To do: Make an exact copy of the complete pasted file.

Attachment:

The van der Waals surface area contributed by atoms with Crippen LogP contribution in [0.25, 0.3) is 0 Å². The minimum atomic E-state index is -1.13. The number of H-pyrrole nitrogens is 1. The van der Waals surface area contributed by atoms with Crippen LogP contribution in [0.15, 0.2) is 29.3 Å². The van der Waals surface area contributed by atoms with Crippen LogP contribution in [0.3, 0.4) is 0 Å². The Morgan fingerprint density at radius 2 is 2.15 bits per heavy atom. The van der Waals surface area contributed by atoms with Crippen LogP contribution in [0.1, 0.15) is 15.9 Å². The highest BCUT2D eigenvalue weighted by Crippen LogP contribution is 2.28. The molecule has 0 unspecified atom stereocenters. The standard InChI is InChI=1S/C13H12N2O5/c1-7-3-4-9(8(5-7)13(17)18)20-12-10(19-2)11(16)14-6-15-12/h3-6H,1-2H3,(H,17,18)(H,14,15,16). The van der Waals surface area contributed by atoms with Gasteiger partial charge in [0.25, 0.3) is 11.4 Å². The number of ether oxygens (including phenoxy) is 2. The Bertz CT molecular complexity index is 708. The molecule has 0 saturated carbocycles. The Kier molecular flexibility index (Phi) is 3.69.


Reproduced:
The van der Waals surface area contributed by atoms with Crippen LogP contribution in [0.25, 0.3) is 0 Å². The minimum atomic E-state index is -1.13. The number of H-pyrrole nitrogens is 1. The van der Waals surface area contributed by atoms with Crippen LogP contribution in [0.15, 0.2) is 29.3 Å². The van der Waals surface area contributed by atoms with Crippen LogP contribution in [0.3, 0.4) is 0 Å². The Morgan fingerprint density at radius 2 is 2.15 bits per heavy atom. The van der Waals surface area contributed by atoms with Crippen LogP contribution in [0.1, 0.15) is 15.9 Å². The highest BCUT2D eigenvalue weighted by Crippen LogP contribution is 2.28. The molecule has 0 unspecified atom stereocenters. The standard InChI is InChI=1S/C13H12N2O5/c1-7-3-4-9(8(5-7)13(17)18)20-12-10(19-2)11(16)14-6-15-12/h3-6H,1-2H3,(H,17,18)(H,14,15,16). The van der Waals surface area contributed by atoms with Gasteiger partial charge in [0.25, 0.3) is 11.4 Å². The number of ether oxygens (including phenoxy) is 2. The Bertz CT molecular complexity index is 708. The molecule has 0 saturated carbocycles. The Kier molecular flexibility index (Phi) is 3.69.